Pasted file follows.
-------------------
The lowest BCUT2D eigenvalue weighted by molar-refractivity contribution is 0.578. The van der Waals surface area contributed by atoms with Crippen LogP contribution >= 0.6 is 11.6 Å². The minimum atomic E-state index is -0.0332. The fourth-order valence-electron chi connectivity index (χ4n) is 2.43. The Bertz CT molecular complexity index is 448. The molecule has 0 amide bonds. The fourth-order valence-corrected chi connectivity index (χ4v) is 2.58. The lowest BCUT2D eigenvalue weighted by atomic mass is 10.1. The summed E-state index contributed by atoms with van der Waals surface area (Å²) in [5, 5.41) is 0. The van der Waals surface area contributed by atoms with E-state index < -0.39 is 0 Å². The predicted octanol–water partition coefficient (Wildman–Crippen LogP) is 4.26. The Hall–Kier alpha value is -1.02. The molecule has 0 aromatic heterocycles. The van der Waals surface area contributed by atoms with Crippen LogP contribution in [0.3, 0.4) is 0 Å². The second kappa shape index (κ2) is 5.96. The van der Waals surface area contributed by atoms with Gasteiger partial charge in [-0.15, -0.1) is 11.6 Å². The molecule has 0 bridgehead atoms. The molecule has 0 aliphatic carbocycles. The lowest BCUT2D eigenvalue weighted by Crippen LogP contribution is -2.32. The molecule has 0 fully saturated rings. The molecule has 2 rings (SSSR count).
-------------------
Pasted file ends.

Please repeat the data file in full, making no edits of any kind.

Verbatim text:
The lowest BCUT2D eigenvalue weighted by molar-refractivity contribution is 0.578. The van der Waals surface area contributed by atoms with Crippen LogP contribution >= 0.6 is 11.6 Å². The minimum atomic E-state index is -0.0332. The fourth-order valence-electron chi connectivity index (χ4n) is 2.43. The Bertz CT molecular complexity index is 448. The molecule has 0 amide bonds. The fourth-order valence-corrected chi connectivity index (χ4v) is 2.58. The lowest BCUT2D eigenvalue weighted by atomic mass is 10.1. The summed E-state index contributed by atoms with van der Waals surface area (Å²) in [5, 5.41) is 0. The van der Waals surface area contributed by atoms with E-state index < -0.39 is 0 Å². The predicted octanol–water partition coefficient (Wildman–Crippen LogP) is 4.26. The Hall–Kier alpha value is -1.02. The molecule has 0 aromatic heterocycles. The van der Waals surface area contributed by atoms with Crippen LogP contribution in [0.3, 0.4) is 0 Å². The second kappa shape index (κ2) is 5.96. The van der Waals surface area contributed by atoms with Gasteiger partial charge in [-0.15, -0.1) is 11.6 Å². The molecule has 0 bridgehead atoms. The molecule has 0 aliphatic carbocycles. The lowest BCUT2D eigenvalue weighted by Crippen LogP contribution is -2.32. The molecule has 0 fully saturated rings. The molecule has 2 rings (SSSR count).